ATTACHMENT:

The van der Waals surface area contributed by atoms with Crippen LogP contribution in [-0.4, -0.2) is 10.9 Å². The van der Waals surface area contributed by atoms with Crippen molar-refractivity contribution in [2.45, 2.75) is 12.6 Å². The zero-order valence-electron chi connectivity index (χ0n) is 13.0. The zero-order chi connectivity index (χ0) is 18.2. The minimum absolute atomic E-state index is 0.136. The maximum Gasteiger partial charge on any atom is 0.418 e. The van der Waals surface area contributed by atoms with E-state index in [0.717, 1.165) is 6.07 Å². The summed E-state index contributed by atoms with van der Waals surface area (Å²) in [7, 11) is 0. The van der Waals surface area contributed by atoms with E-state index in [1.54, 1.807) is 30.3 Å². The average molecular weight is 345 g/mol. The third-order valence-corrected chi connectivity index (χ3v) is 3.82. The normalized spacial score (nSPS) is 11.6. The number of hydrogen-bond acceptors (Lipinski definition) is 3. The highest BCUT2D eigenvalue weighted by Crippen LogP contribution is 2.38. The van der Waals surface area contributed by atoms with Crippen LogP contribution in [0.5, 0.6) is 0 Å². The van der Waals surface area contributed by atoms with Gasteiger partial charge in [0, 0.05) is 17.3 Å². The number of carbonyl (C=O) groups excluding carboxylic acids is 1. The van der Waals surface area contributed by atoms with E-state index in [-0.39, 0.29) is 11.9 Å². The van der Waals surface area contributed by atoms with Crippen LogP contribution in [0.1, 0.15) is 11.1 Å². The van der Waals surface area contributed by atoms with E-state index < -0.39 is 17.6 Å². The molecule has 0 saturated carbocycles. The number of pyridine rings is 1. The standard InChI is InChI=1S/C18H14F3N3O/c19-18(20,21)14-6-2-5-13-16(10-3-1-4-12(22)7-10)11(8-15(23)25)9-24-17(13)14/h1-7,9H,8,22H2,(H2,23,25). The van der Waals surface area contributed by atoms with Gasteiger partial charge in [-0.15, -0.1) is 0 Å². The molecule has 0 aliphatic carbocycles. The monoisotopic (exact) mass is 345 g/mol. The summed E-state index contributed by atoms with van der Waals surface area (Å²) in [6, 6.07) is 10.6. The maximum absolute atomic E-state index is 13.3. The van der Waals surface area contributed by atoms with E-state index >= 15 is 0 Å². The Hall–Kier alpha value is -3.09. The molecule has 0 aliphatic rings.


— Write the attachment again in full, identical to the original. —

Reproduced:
The van der Waals surface area contributed by atoms with Crippen LogP contribution in [-0.4, -0.2) is 10.9 Å². The van der Waals surface area contributed by atoms with Crippen molar-refractivity contribution in [2.45, 2.75) is 12.6 Å². The zero-order valence-electron chi connectivity index (χ0n) is 13.0. The zero-order chi connectivity index (χ0) is 18.2. The minimum absolute atomic E-state index is 0.136. The maximum Gasteiger partial charge on any atom is 0.418 e. The van der Waals surface area contributed by atoms with E-state index in [0.717, 1.165) is 6.07 Å². The summed E-state index contributed by atoms with van der Waals surface area (Å²) in [7, 11) is 0. The van der Waals surface area contributed by atoms with E-state index in [1.54, 1.807) is 30.3 Å². The average molecular weight is 345 g/mol. The third-order valence-corrected chi connectivity index (χ3v) is 3.82. The normalized spacial score (nSPS) is 11.6. The number of hydrogen-bond acceptors (Lipinski definition) is 3. The highest BCUT2D eigenvalue weighted by Crippen LogP contribution is 2.38. The van der Waals surface area contributed by atoms with Crippen LogP contribution in [0.5, 0.6) is 0 Å². The van der Waals surface area contributed by atoms with Gasteiger partial charge in [0, 0.05) is 17.3 Å². The number of carbonyl (C=O) groups excluding carboxylic acids is 1. The van der Waals surface area contributed by atoms with E-state index in [-0.39, 0.29) is 11.9 Å². The van der Waals surface area contributed by atoms with Crippen LogP contribution in [0.1, 0.15) is 11.1 Å². The van der Waals surface area contributed by atoms with E-state index < -0.39 is 17.6 Å². The molecule has 0 saturated carbocycles. The number of pyridine rings is 1. The standard InChI is InChI=1S/C18H14F3N3O/c19-18(20,21)14-6-2-5-13-16(10-3-1-4-12(22)7-10)11(8-15(23)25)9-24-17(13)14/h1-7,9H,8,22H2,(H2,23,25). The van der Waals surface area contributed by atoms with Gasteiger partial charge in [-0.15, -0.1) is 0 Å². The molecule has 0 aliphatic carbocycles. The monoisotopic (exact) mass is 345 g/mol. The summed E-state index contributed by atoms with van der Waals surface area (Å²) in [6, 6.07) is 10.6. The maximum absolute atomic E-state index is 13.3. The van der Waals surface area contributed by atoms with E-state index >= 15 is 0 Å². The Hall–Kier alpha value is -3.09. The molecule has 0 aliphatic rings.